Financial markets have been rocked this week by a crisis emerging from the Chinese property market, with Hong Kong-listed developer Evergrande close to defaulting on around $300bn (£220bn) of debt.
Evergrande shares have plummeted more than 80pc and investors are worried that a collapse would send shock waves through stock and bond markets, and have serious implications for the Chinese economy.
This comes against the backdrop of the Chinese Communist Party taking steps to rein in the power of its leading companies, a move which has sent Chinese stocks tumbling this year prompted fund managers to label China “uninvestable”.
We explain the crisis and reveal what investors can do to protect themselves.
What has happened?
Chinese property has boomed since the communist country began integrating into the world economy after it joined the World Trade Organisation in 2001. Fuelled by debt, economists have warned of a bust for years that has never come.
As far back as 2016, Chinese president Xi Jinping teased a potential crackdown, saying “property is for living in, not for speculation”.
Despite vacancy rates of over 20pc, the tendency to overbuild in a country of party officials eager to show rapid regional growth – and gain their next promotion – is also behind the phenomenon of “ghost cities”: urban areas filled with half-finished concrete shells.
As the price of new build property slows to its weakest for five months, bad debts from the sector held by China’s banks have also grown. That has fuelled concerns over financial contagion and a global economic crash if China’s growth were to slow; the country’s property sector consumes around a quarter of the world’s iron ore.
Financial markets around the world reacted badly this week but have since rebounded. The S&P 500 basket of America’s largest stocks fell 3pc on Monday but has since recovered and is now just 3pc off its all-time high. The FTSE All Share fell 2pc but is back near all-time highs. Bitcoin crashed 13pc but has recovered a third of its losses.
What happens next?
Dubbed China’s “Lehman Brothers moment” by some analysts, a reference to the collapse of America’s fourth largest investment bank in 2008 because it owned housing debt that went bad, there is fear in some camps that an Evergrande default would have knock-on effects for global markets.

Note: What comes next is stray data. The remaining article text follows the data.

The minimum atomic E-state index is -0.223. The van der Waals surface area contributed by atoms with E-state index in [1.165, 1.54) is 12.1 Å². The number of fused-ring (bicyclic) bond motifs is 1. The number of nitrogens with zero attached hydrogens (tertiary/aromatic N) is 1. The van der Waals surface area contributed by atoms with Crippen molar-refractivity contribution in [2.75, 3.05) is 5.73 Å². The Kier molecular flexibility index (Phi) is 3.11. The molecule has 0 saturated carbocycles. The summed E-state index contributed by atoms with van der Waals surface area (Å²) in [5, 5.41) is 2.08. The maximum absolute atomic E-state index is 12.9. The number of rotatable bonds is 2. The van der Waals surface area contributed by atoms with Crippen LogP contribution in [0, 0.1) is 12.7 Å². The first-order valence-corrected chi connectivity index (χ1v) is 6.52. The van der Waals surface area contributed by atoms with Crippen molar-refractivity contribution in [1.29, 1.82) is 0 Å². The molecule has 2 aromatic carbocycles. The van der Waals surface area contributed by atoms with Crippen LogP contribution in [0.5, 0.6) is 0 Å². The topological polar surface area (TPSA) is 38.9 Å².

However, others argue the Communist Party would step in to prevent a default, and even if it did not then the impact would be subdued.
Richard Bernstein, of investment manager Richard Bernstein Advisors, said investors should not be worried.
“The Chinese economy has been very levered for a long time, and government officials are well aware of this. I expect there will be some sort of bailout for domestic bond holders and the government will punish the company for its poor management,” he said.
Simon MacAdam, of consultancy Capital Economics, said the “China’s Lehman moment” narrative was wide of the mark and a default would have very little global impact.
“Even if it were the first of many property developers to go bust in China, we suspect it would take a mistake from the government for this to cause a sharp slowdown in its economy. In a worst-case scenario, emerging markets are vulnerable. But in general, the global impact of swings in Chinese economic growth is often overstated,” he said
He added that some international investors would suffer as $18bn of Evergrande debt is issued in American dollars, but the amount was not large enough to have global implications.
What should you do?
Mr Bernstein has been reducing his investment in Chinese stocks because he thinks there are better opportunities in America and Europe.
“Our holdings peaked at about 14pc at the start of 2020 but are now only about 1pc of portfolios. China is about 4pc of the global equity markets,” he said
DIY investors can limit their investments by selling any China funds they own, such as the £2.3bn Fidelity China Special Situations, which has fallen 15pc this year.
For investors who still want to own stocks in emerging markets, fund group Lyxor offers the Lyxor MSCI EM ex-China ETF, which, for 0.25pc in fees, tracks the performance of stocks in emerging markets excluding China.
Some active stock pickers investing in Asia also avoid China. Pacific Assets Trust has only 9.7pc invested in Chinese stocks, while the Stewart Investors Asia Pacific Leaders Sustainability Fund has just 7.5pc.
Investors can also buy global trackers that avoid Chinese stocks, but must look out for those classed as buying stocks in the “developed world” rather than “all world”. For example, Vanguard’s FTSE Developed World ETF has nothing invested in China, while its FTSE All-World ETF has 4pc there. The version without China has returned 1.7 percentage points more this year.
But contrarian investors might smell opportunity. Chinese stocks are now in bargain territory, with top tech shares Tencent and Alibaba down 40pc from their peak this year. They trade at price-to-earnings ratios, which measure how cheap sharers are relative to profits, of about 19, which is about half the level of American rivals.
They could look at Scottish Mortgage, which has 17pc invested in China. Emerging markets trackers, such as the iShares MSCI EM ETF, have about has about 35pc in China, while “pure play” funds include the Fidelity China Special Situations and JPMorgan China Growth & Income investment trusts.